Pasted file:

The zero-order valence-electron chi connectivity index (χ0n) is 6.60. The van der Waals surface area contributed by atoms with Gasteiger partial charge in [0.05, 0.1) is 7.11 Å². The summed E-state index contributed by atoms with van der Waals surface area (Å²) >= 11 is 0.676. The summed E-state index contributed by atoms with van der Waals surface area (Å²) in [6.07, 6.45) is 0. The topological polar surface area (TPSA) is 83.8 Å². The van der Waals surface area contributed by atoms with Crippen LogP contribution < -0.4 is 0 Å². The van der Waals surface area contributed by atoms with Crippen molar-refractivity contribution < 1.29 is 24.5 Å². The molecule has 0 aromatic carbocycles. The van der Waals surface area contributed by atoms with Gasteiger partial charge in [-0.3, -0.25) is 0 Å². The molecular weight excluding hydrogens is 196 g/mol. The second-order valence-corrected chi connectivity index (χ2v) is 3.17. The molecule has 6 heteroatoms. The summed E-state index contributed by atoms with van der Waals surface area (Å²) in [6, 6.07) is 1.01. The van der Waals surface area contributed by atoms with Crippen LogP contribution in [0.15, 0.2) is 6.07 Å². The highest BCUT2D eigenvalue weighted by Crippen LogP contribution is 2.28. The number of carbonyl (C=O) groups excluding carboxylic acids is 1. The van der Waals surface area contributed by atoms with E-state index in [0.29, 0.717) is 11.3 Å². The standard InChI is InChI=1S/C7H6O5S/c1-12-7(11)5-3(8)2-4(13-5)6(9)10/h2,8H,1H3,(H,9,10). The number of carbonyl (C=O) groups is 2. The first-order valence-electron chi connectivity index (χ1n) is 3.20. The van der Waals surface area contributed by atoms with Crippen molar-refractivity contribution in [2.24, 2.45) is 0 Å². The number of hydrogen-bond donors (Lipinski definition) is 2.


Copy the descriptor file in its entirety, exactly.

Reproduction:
The zero-order valence-electron chi connectivity index (χ0n) is 6.60. The van der Waals surface area contributed by atoms with Gasteiger partial charge in [0.05, 0.1) is 7.11 Å². The summed E-state index contributed by atoms with van der Waals surface area (Å²) >= 11 is 0.676. The summed E-state index contributed by atoms with van der Waals surface area (Å²) in [6.07, 6.45) is 0. The topological polar surface area (TPSA) is 83.8 Å². The van der Waals surface area contributed by atoms with Crippen LogP contribution < -0.4 is 0 Å². The van der Waals surface area contributed by atoms with Crippen molar-refractivity contribution < 1.29 is 24.5 Å². The molecule has 0 aromatic carbocycles. The van der Waals surface area contributed by atoms with Gasteiger partial charge in [-0.3, -0.25) is 0 Å². The molecular weight excluding hydrogens is 196 g/mol. The second-order valence-corrected chi connectivity index (χ2v) is 3.17. The molecule has 6 heteroatoms. The summed E-state index contributed by atoms with van der Waals surface area (Å²) in [6, 6.07) is 1.01. The van der Waals surface area contributed by atoms with Crippen LogP contribution in [0.15, 0.2) is 6.07 Å². The highest BCUT2D eigenvalue weighted by Crippen LogP contribution is 2.28. The number of carbonyl (C=O) groups excluding carboxylic acids is 1. The van der Waals surface area contributed by atoms with E-state index in [0.29, 0.717) is 11.3 Å². The standard InChI is InChI=1S/C7H6O5S/c1-12-7(11)5-3(8)2-4(13-5)6(9)10/h2,8H,1H3,(H,9,10). The number of carbonyl (C=O) groups is 2. The first-order valence-electron chi connectivity index (χ1n) is 3.20. The van der Waals surface area contributed by atoms with Crippen molar-refractivity contribution in [2.24, 2.45) is 0 Å². The number of hydrogen-bond donors (Lipinski definition) is 2.